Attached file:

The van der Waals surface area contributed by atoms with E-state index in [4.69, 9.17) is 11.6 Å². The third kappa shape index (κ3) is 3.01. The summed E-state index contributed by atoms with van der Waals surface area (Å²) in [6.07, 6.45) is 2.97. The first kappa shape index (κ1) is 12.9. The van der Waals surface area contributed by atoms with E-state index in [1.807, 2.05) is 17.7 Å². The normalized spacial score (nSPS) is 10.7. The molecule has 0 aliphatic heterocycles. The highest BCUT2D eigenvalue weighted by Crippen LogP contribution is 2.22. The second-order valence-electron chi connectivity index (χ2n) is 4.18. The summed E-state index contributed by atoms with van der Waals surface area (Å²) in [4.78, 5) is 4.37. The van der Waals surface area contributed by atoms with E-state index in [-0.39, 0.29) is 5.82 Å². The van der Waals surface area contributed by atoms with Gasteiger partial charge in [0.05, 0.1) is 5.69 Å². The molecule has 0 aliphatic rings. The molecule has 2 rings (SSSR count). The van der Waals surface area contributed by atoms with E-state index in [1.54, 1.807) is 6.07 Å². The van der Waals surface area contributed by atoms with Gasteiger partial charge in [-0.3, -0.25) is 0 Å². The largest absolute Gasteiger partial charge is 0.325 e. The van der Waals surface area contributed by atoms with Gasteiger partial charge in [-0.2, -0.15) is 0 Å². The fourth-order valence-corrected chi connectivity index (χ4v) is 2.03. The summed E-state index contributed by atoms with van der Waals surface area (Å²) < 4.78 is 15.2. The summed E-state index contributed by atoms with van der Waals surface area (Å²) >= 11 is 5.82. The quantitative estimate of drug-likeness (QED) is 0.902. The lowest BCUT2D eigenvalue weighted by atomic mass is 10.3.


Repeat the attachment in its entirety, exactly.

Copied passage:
The van der Waals surface area contributed by atoms with E-state index in [4.69, 9.17) is 11.6 Å². The third kappa shape index (κ3) is 3.01. The summed E-state index contributed by atoms with van der Waals surface area (Å²) in [6.07, 6.45) is 2.97. The first kappa shape index (κ1) is 12.9. The van der Waals surface area contributed by atoms with E-state index in [1.807, 2.05) is 17.7 Å². The normalized spacial score (nSPS) is 10.7. The molecule has 0 aliphatic heterocycles. The highest BCUT2D eigenvalue weighted by Crippen LogP contribution is 2.22. The second-order valence-electron chi connectivity index (χ2n) is 4.18. The summed E-state index contributed by atoms with van der Waals surface area (Å²) in [4.78, 5) is 4.37. The van der Waals surface area contributed by atoms with E-state index in [-0.39, 0.29) is 5.82 Å². The van der Waals surface area contributed by atoms with Gasteiger partial charge in [0.05, 0.1) is 5.69 Å². The molecule has 0 aliphatic rings. The molecule has 2 rings (SSSR count). The van der Waals surface area contributed by atoms with E-state index in [1.54, 1.807) is 6.07 Å². The van der Waals surface area contributed by atoms with Gasteiger partial charge in [-0.3, -0.25) is 0 Å². The largest absolute Gasteiger partial charge is 0.325 e. The van der Waals surface area contributed by atoms with Gasteiger partial charge in [-0.2, -0.15) is 0 Å². The fourth-order valence-corrected chi connectivity index (χ4v) is 2.03. The summed E-state index contributed by atoms with van der Waals surface area (Å²) < 4.78 is 15.2. The summed E-state index contributed by atoms with van der Waals surface area (Å²) >= 11 is 5.82. The quantitative estimate of drug-likeness (QED) is 0.902. The lowest BCUT2D eigenvalue weighted by atomic mass is 10.3.